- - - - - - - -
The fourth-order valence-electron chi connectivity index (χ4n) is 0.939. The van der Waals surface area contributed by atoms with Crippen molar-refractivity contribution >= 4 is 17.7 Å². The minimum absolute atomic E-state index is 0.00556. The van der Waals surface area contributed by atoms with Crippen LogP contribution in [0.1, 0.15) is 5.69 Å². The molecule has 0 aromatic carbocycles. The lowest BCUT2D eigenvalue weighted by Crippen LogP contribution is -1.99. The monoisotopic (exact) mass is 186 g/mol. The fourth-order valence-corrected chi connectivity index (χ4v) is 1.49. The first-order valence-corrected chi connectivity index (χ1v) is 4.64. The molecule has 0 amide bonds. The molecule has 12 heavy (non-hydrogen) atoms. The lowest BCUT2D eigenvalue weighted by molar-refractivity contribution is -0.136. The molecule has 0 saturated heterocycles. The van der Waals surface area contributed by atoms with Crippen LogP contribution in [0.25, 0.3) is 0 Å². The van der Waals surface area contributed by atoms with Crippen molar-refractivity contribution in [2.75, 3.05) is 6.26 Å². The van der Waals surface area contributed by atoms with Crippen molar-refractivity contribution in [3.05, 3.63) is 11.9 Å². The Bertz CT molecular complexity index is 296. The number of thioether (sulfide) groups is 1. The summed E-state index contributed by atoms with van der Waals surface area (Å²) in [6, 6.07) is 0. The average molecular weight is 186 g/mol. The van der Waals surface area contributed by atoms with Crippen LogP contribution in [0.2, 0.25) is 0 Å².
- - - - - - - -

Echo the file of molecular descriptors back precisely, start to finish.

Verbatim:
The fourth-order valence-electron chi connectivity index (χ4n) is 0.939. The van der Waals surface area contributed by atoms with Crippen molar-refractivity contribution >= 4 is 17.7 Å². The minimum absolute atomic E-state index is 0.00556. The van der Waals surface area contributed by atoms with Crippen LogP contribution in [0.1, 0.15) is 5.69 Å². The molecule has 0 aromatic carbocycles. The lowest BCUT2D eigenvalue weighted by Crippen LogP contribution is -1.99. The monoisotopic (exact) mass is 186 g/mol. The fourth-order valence-corrected chi connectivity index (χ4v) is 1.49. The first-order valence-corrected chi connectivity index (χ1v) is 4.64. The molecule has 0 amide bonds. The molecule has 12 heavy (non-hydrogen) atoms. The lowest BCUT2D eigenvalue weighted by molar-refractivity contribution is -0.136. The molecule has 0 saturated heterocycles. The van der Waals surface area contributed by atoms with Crippen LogP contribution in [0.25, 0.3) is 0 Å². The van der Waals surface area contributed by atoms with Crippen molar-refractivity contribution in [2.75, 3.05) is 6.26 Å². The van der Waals surface area contributed by atoms with Crippen molar-refractivity contribution in [3.05, 3.63) is 11.9 Å². The Bertz CT molecular complexity index is 296. The number of thioether (sulfide) groups is 1. The summed E-state index contributed by atoms with van der Waals surface area (Å²) in [6, 6.07) is 0. The average molecular weight is 186 g/mol. The van der Waals surface area contributed by atoms with Crippen LogP contribution in [0.2, 0.25) is 0 Å².